Edward Bangs (Democratic-Republican) 45.4%
Massachusetts 11
"Worcester North district"
William Stedman Federalist 1803 Incumbent re-elected. William Stedman (Federalist) 63.6%
John Whiting (Democratic-Republican) 36.0%
Massachusetts 12
"Berkshire district"
Barnabas Bidwell Democratic-Republican 1804 Incumbent re-elected. Barnabas Bidwell (Democratic-Republican) 59.9%
Daniel Dewey (Federalist) 40.1%
Massachusetts 13
"Norfolk district"
Ebenezer Seaver Democratic-Republican 1803 Incumbent re-elected. Ebenezer Seaver (Democratic-Republican) 65.3%
Edward H. Robbins (Federalist) 34.7%
Massachusetts 14
"York district" District of Maine
Richard Cutts Democratic-Republican 1801 Incumbent re-elected. Richard Cutts (Democratic-Republican) 55.9%
Joseph Leland (Federalist) 25.8%
Joseph Bartlett (Democratic-Republican) 18.4%
Massachusetts 15
"Cumberland district" District of Maine
Peleg Wadsworth Federalist 1792 Incumbent retired.
New member elected.
Democratic-Republican gain.
Daniel Ilsley (Democratic-Republican) 52.5%
Ezekiel Whitman (Federalist) 47.5%
Massachusetts 16
"Lincoln district" District of Maine
Orchard Cook Democratic-Republican 1804 Incumbent re-elected. Orchard Cook (Democratic-Republican) 55.9%
Mark L. Hill (Federalist) 44.1%
Massachusetts 17
"Kennebec district" District of Maine
John Chandler Democratic-Republican 1804 Incumbent re-elected. John Chandler (Democratic-Republican) 76.5%
John Crosby 20.6%
Benjamin Whitwell (Federalist) 2.9%

New Hampshire

New Hampshire elected its members August 25, 1806.

District Incumbent This race
Representative Party First elected Results Candidates[c]
New Hampshire at-large
5 seats on a general ticket
Silas Betton Federalist 1802 Incumbent lost re-election.
New member elected.
Democratic-Republican gain.
Jedediah K. Smith (Democratic-Republican) 12.2%
Clement Storer (Democratic-Republican) 12.1%
Peter Carleton (Democratic-Republican) 12.1%
Francis Gardner (Democratic-Republican) 12.0%
Daniel M. Durell (Democratic-Republican) 10.9%
Samuel Tenney (Federalist) 7.8%
Caleb Ellis (Federalist) 7.7%
David Hough (Federalist) 7.6%
Thomas W. Thompson (Federalist) 6.0%
Silas Betton (Federalist) 6.0%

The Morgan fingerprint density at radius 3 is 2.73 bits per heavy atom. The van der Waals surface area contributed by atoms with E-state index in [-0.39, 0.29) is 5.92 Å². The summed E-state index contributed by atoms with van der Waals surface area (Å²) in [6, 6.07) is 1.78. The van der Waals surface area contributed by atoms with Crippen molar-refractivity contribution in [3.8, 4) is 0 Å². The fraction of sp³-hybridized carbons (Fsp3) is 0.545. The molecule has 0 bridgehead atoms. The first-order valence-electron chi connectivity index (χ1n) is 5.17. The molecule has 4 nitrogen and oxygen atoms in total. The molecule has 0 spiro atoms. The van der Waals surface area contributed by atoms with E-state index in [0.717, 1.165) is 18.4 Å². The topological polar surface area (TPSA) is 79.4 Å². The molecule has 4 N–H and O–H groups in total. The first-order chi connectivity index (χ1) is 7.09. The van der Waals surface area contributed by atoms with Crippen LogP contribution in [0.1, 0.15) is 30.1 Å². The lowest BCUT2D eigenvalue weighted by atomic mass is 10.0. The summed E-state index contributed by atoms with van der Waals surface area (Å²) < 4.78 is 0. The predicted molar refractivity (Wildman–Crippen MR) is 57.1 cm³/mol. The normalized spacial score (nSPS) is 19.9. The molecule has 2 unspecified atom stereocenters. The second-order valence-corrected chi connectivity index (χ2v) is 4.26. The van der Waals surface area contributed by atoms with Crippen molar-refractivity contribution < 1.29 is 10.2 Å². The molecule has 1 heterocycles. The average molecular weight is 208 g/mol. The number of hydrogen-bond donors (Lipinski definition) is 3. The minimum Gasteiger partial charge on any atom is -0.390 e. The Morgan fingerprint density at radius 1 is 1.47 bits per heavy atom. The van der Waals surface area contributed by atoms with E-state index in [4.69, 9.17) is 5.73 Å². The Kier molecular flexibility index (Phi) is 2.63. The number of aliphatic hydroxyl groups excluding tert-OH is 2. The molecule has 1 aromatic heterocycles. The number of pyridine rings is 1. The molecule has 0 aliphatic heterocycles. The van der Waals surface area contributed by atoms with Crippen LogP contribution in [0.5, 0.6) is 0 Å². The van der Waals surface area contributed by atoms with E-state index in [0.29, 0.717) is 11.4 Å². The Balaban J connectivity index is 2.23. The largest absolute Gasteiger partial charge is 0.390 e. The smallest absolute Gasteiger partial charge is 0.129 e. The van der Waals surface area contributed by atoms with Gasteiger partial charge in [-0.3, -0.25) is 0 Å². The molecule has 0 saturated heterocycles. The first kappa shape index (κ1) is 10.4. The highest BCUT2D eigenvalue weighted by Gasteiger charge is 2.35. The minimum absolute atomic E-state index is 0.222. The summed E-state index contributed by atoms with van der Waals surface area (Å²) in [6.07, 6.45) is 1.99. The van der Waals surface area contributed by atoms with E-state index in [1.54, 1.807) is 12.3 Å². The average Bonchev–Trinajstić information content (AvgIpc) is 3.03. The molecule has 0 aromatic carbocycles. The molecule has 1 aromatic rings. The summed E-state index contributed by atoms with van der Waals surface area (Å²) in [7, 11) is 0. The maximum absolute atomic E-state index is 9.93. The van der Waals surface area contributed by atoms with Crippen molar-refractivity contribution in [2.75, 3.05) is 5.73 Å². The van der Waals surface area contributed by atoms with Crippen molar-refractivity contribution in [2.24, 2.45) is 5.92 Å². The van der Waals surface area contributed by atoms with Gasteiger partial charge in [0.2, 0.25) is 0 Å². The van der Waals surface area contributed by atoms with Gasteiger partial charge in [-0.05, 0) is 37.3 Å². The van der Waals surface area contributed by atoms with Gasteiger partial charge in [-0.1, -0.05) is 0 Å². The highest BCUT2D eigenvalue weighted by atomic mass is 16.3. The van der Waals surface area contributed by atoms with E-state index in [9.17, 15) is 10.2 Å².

John Wheeler (Federalist) 2.0%
Timothy Farrar (Federalist) 1.7%
Others 2.0%
Thomas W. Thompson Federalist 1804 Incumbent lost re-election.
New member elected.
Democratic-Republican gain.
Samuel Tenney Federalist 1800 Incumbent lost re-election.
New member elected.
Democratic-Republican gain.
David Hough Federalist 1802 Incumbent lost re-election.
New member elected.
Democratic-Republican gain.
Caleb Ellis Federalist 1804 Incumbent lost re-election.
New member elected.
Democratic-Republican gain.

New Jersey

New Jersey elected its members October 14–15, 1806. The Federalists ran a mixed ticket consisting of 2 Federalists (Aaron Ogden and John Beatty) and 4 Democratic-Republicans (William Helms, Ebenezer Elmer, George Maxwell, and Adam Boyd), one of whom (William Helms) was also on the Democratic-Republican ticket. The Federalists capitalized on resentment over the replacement on the official Democratic-Republican ticket of Ebenezer Elmer, from South Jersey, with Thomas Newbold from Monmouth County and the retention of James Sloan. This ticket was formed too late to gain sufficient support, but the Federalists did do much better in state elections that year than they had in previous elections.[10]

District Incumbent This race
Representative Party First elected Results Candidates[c]
New Jersey at-large
6 seats on a general ticket
William Helms Democratic-Republican 1800 Incumbent re-elected. William Helms (Democratic-Republican)[d] 14.9%
Thomas Newbold (Democratic-Republican) 12.4%
Henry Southard (Democratic-Republican) 12.4%
Ezra Darby (Democratic-Republican) 11.9%
John Lambert (Democratic-Republican) 11.8%
James Sloan (Democratic-Republican) 11.2%
Aaron Ogden (Federalist) 5.9%
Ebenezer Elmer (Democratic-Republican) 5.8%
John Beatty (Federalist) 5.3%
George C. Maxwell (Democratic-Republican) 3.8%
Adam Boyd (Democratic-Republican) 3.4%
Ebenezer Elmer Democratic-Republican 1800 Incumbent lost re-election.
New member elected.
Democratic-Republican hold.
Henry Southard Democratic-Republican 1800 Incumbent re-elected.
Ezra Darby Democratic-Republican 1804 Incumbent re-elected.
John Lambert Democratic-Republican 1804 Incumbent re-elected.